A tiny burst of yellow with a blackish to black skull cap and an olive-green back, is the Wilson’s Warbler. It is one of the most common migratory warblers in the Western U.S. It is a common summer resident and migrant in Western Washington that can be seen from April through September. LeRoy recently caught the bird in his photos near the Point Edwards pond. Look for this warbler in Edmonds in areas with deciduous trees and brush, including riparian areas. That means the Willow Creek Hatchery, the marsh and Yost Park, among other locations.
Diet is mostly insects, as it is with other warblers. It includes aphids, caterpillars, bees, wasps, beetles, and some spiders. The Wilson’s Warbler sometimes eats berries. It usually feeds within 10 feet of ground, actively searching among foliage. It will also hop on the ground, probing among fallen leaves and will fly out from brush or trees to catch flying insects in midair.
The nesting population along the Pacific Coast tends to lay fewer eggs and raise fewer offspring per nest. The mountain population lays more eggs per clutch and fledges more young. The female builds a nest that is a bulky open cup of dead leaves, grass and moss. She lines it with hair and fine grass. She incubates her 4-6 eggs for 10-13 days. Both parents feed the young, which leave the nest anywhere from 8-13 days after hatching. The Wilson’s Warbler is vulnerable to cowbird parasitism. That means the Brown-headed Cowbird regularly lays eggs in the nests of this warbler. A young cowbird is larger and can outcompete its warbler nest mates for food.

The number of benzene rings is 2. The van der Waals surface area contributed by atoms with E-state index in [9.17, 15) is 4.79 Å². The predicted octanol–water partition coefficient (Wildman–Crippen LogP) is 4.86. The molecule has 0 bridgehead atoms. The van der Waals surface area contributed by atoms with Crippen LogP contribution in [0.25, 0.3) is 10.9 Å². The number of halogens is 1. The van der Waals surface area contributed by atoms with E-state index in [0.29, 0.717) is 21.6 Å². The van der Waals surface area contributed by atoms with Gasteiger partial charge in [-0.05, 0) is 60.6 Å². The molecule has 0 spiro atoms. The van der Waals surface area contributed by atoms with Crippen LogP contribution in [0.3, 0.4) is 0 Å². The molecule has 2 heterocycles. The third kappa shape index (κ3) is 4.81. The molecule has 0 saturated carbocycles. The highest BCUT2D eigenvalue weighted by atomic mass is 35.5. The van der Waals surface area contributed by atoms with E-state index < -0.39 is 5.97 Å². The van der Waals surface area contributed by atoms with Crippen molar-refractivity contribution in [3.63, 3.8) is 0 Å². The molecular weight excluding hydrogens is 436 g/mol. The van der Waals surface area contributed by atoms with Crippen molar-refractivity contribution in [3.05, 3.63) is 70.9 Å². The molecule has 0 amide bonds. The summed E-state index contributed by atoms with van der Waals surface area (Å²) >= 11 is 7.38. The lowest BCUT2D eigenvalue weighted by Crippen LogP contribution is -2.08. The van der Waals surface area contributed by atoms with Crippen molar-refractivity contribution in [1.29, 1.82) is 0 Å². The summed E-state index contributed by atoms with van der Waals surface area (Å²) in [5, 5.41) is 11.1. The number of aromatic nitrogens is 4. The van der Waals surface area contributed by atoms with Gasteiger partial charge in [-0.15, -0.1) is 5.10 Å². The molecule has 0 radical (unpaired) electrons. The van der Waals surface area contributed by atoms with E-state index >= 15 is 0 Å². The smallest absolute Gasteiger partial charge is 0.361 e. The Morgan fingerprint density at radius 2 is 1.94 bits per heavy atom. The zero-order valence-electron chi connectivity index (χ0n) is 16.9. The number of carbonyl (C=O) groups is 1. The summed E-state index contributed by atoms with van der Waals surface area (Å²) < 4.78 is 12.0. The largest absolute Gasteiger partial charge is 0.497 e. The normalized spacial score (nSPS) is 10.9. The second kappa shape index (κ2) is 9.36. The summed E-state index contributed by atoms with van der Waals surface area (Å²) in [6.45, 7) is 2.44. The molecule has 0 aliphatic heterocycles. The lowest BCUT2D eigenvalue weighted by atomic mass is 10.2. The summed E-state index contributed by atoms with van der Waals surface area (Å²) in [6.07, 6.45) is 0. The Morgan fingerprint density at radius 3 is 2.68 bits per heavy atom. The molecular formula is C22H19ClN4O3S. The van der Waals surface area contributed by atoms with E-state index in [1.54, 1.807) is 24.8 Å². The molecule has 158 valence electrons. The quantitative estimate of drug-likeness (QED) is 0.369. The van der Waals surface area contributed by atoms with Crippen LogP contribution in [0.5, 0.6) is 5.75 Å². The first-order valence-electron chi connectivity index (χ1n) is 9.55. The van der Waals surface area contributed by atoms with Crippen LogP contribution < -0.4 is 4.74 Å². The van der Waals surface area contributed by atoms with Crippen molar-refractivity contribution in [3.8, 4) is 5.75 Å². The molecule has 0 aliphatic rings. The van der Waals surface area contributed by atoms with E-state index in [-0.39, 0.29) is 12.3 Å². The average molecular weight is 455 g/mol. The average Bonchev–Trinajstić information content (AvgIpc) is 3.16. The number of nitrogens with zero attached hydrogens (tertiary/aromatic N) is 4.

The oldest known Wilson’s Warbler was a male, 8 years and 11 months of age when he was recaptured and re-released at a California banding operation.
Wilson’s Warbler is considered to be a species of least concern. Although it is a species in steep decline (a cumulative decline in population of 61 percent between 1966 and 2014), it still has a breeding population estimated at 60 million. Leading causes of decline are thought to be degradation and loss of breeding habitat such as western riparian woodlands.
There are many collective nouns for any group of warblers. They include bouquet, confusion, fall, and wrench of warblers.
You can hear the Wilson’s Warbler song here: http://www.xeno-canto.org/302422. We are now at the time of year when many species are transitioning back to their calls or chip notes. Go to this link to hear what the Wilson’s Warbler call sounds like: http://www.xeno-canto.org/297467.
— By Carol Riddell
Carol Riddell manages the bird education displays, on behalf of Pilchuck Audubon Society and Edmonds Parks & Recreation, at the Olympic Beach Visitor Station.